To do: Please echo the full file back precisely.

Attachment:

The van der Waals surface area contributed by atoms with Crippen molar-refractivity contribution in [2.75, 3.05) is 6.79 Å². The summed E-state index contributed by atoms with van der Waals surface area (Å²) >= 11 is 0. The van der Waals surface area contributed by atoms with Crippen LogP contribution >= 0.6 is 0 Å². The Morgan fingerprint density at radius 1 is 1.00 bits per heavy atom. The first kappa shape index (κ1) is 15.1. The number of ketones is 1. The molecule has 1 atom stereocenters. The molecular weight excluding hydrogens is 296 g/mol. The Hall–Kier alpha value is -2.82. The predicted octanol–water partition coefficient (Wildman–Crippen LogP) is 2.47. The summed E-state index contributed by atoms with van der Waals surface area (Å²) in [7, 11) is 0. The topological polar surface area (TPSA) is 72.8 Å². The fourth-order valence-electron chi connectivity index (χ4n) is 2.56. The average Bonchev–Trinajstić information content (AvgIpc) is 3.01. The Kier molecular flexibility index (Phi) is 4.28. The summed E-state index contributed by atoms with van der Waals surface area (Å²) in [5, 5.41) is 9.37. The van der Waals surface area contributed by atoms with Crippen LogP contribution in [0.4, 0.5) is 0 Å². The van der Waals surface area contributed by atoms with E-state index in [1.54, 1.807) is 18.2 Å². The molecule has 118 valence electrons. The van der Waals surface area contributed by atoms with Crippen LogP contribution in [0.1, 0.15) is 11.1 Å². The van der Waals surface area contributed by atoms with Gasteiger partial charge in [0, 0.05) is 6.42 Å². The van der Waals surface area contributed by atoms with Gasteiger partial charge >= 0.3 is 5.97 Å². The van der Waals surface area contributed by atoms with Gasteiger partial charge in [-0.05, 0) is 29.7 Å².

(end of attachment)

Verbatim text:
The van der Waals surface area contributed by atoms with Crippen molar-refractivity contribution in [2.75, 3.05) is 6.79 Å². The summed E-state index contributed by atoms with van der Waals surface area (Å²) >= 11 is 0. The van der Waals surface area contributed by atoms with Crippen LogP contribution >= 0.6 is 0 Å². The Morgan fingerprint density at radius 1 is 1.00 bits per heavy atom. The first kappa shape index (κ1) is 15.1. The number of ketones is 1. The molecule has 1 atom stereocenters. The molecular weight excluding hydrogens is 296 g/mol. The Hall–Kier alpha value is -2.82. The predicted octanol–water partition coefficient (Wildman–Crippen LogP) is 2.47. The summed E-state index contributed by atoms with van der Waals surface area (Å²) in [7, 11) is 0. The topological polar surface area (TPSA) is 72.8 Å². The fourth-order valence-electron chi connectivity index (χ4n) is 2.56. The average Bonchev–Trinajstić information content (AvgIpc) is 3.01. The Kier molecular flexibility index (Phi) is 4.28. The summed E-state index contributed by atoms with van der Waals surface area (Å²) in [5, 5.41) is 9.37. The van der Waals surface area contributed by atoms with Crippen LogP contribution in [0.4, 0.5) is 0 Å². The van der Waals surface area contributed by atoms with E-state index in [1.54, 1.807) is 18.2 Å². The molecule has 118 valence electrons. The van der Waals surface area contributed by atoms with Crippen LogP contribution in [0.1, 0.15) is 11.1 Å². The van der Waals surface area contributed by atoms with Gasteiger partial charge in [0, 0.05) is 6.42 Å². The van der Waals surface area contributed by atoms with Gasteiger partial charge >= 0.3 is 5.97 Å². The van der Waals surface area contributed by atoms with Gasteiger partial charge in [-0.05, 0) is 29.7 Å².